By the time I pry open the baked biscuits, cover them with strawberries — some gently cooked into jam, some fresh and glistening with sugar — and top it all with whipped cream, my handprints are baked into them. So are a large measure of joy and a small pinch of hope: Maybe what I’ve baked will linger in someone’s memory; and maybe, just maybe, it will make a new baker.
This story and recipe appeared in The New York Times Magazine. It was my first On Dessert column. The photograph is by Gentl & Hyers and the food styling by Maggie Ruggerio.
FOR THE SAUCY BERRIES:
1 hibiscus tea bag (like Red Zinger)
⅓ cup (80 ml.) boiling water
2 tablespoons sugar
1 fat strip orange, lemon or lime zest
1 pound (about 25) strawberries, hulled and coarsely chopped
FOR THE BISCUITS:
3 tablespoons sugar
Finely grated zest of 1 orange, lemon or lime
2 cups (272 grams) all-purpose flour
1 tablespoon baking powder
½ teaspoon fine sea salt
¼ teaspoon baking soda
6 tablespoons (85 grams) very cold unsalted butter, cut into small pieces
¾ cup cold buttermilk
FOR THE TOPPING:
1 pound (about 25) strawberries, hulled and halved from top to bottom
1 tablespoon sugar
1 cup (240 ml.) heavy cream
2 tablespoons confectioners’ sugar
1 teaspoon pure vanilla extract
Make the saucy berries: Steep the tea bag in boiling water for 5 minutes; pour the tea into a medium pot. Mix in the sugar, zest and berries, and cook, stirring, until the syrup bubbles exuberantly and the berries soften, about 5 minutes. Scrape into a bowl, discard zest and let cool while you make the biscuits.
Make the biscuits: Heat the oven to 400, and line a baking sheet with parchment paper.
Put the sugar and zest in a large bowl, and rub them between your fingertips until the sugar is moist and aromatic. Add the dry ingredients, and stir with a fork to blend. Drop in the butter, toss it around with your fingers until it’s coated with flour and then press and pinch until you’ve got pea-size pieces of butter and flakes like oatmeal. Make a well in the center, pour in the cold buttermilk and turn and stir with a fork until the dough forms moist curds and clumps. Some dry crumbs may remain in the bottom of the bowl — don’t fuss with them now. Reach in with your hands, and knead gently, folding the dough on itself about 8 times, until it forms a ball.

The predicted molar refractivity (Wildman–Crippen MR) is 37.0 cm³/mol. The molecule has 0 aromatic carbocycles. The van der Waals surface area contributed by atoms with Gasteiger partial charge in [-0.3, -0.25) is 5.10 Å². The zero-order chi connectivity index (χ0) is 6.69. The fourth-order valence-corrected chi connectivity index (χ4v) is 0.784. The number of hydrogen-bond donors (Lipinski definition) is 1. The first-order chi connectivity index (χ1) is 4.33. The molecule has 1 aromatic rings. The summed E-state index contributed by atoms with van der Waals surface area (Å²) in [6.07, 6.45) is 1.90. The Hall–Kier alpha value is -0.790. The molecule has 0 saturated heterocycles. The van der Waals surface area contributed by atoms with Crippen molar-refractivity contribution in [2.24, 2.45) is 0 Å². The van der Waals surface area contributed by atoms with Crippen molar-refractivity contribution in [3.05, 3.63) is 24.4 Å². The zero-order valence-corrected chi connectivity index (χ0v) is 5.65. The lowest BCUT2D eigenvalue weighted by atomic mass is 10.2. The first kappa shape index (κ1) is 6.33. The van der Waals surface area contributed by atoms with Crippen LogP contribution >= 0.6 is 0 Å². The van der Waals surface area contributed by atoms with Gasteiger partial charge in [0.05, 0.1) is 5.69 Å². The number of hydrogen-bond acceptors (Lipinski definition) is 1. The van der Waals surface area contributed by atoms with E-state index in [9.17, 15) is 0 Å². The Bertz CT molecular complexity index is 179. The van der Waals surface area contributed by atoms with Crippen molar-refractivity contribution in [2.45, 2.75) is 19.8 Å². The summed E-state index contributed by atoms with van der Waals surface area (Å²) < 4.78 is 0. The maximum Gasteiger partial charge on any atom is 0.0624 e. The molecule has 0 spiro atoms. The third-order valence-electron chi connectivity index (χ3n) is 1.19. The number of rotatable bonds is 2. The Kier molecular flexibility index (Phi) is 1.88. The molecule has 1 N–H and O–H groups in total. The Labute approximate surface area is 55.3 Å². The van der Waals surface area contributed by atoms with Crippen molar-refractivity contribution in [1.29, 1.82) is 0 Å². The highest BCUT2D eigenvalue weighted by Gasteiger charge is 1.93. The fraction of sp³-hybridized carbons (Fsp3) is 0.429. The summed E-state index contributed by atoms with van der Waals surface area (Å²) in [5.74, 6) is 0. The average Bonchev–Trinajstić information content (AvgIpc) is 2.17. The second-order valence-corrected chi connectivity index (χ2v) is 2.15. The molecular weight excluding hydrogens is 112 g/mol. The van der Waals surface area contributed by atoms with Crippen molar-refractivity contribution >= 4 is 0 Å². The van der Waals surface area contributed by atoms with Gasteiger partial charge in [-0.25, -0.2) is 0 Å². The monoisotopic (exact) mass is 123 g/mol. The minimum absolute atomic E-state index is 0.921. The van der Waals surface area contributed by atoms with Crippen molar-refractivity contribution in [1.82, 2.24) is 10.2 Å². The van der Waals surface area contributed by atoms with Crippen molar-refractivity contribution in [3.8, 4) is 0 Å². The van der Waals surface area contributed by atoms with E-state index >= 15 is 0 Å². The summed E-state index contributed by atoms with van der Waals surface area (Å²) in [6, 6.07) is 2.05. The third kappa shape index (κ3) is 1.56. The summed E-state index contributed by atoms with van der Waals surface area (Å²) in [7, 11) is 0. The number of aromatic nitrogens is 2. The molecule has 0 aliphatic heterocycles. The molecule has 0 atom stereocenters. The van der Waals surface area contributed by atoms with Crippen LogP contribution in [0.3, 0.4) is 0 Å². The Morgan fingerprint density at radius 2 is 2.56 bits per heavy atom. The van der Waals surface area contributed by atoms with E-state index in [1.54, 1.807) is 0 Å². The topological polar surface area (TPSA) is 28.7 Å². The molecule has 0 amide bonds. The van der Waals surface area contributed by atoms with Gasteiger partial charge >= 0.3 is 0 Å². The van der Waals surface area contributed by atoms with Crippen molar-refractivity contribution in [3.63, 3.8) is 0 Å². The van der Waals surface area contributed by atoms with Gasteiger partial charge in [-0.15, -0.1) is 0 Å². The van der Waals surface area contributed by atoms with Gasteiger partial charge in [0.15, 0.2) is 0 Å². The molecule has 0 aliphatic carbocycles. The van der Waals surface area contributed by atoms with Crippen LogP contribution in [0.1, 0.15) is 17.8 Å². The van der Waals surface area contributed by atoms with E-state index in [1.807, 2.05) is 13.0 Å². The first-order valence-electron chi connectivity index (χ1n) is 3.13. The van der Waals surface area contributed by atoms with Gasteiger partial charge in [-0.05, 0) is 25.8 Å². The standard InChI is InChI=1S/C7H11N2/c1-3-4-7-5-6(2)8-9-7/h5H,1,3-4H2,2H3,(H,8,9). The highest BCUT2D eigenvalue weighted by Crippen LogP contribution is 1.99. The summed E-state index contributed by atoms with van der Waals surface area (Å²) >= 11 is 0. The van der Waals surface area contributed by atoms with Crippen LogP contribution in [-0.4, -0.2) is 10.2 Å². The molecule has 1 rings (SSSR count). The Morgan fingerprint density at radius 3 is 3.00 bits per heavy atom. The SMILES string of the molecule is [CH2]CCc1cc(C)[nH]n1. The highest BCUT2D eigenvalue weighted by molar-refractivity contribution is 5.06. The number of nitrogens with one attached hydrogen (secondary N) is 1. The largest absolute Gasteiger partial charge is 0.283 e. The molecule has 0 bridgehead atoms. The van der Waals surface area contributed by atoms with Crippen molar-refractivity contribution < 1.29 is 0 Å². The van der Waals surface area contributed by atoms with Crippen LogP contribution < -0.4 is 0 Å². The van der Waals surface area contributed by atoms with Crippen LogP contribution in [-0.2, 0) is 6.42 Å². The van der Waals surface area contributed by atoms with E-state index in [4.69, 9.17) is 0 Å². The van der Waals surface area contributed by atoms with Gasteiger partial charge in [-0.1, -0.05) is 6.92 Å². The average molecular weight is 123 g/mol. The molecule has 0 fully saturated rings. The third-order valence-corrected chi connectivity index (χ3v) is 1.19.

Dust the counter lightly with flour, turn out the dough, dust the top and roll to a scant 1/2-inch thick. (Size and shape don’t matter.) Using a 2-to-2 1/2-inch biscuit or other cutter, cut rounds as close to one another as possible. Cut in a quick up-and-down movement — if you twist the cutter, you’ll impede the biscuits’ rise and their flakiness. Arrange 2 inches apart on the baking sheet. Gather the scraps together, reroll and cut more biscuits, knowing that these scrappers may not rise as high as those in the first round.
Bake the biscuits for 16-18 minutes, or until they’re tall and golden; transfer to a cooling rack. Use the biscuits when they’re warm or at room temperature.
Make the topping: Toss the berries and sugar together; leave on the counter, stirring now and then, while you whip the cream. Using a mixer, beat the cream just until it begins to thicken, then whip in the confectioners’ sugar and vanilla. Don’t overbeat — soft cream is good here.
To assemble: Pull apart each biscuit along a natural flake line, and place the bottoms on plates. Top each with a spoonful of saucy berries, cream and then sugared berries. Decide what to do with the other half of each biscuit: Lean it up against the shortcake; place it at a jaunty angle on top of each shortcake; make another shortcake with it; or tuck it away to toast in the morning.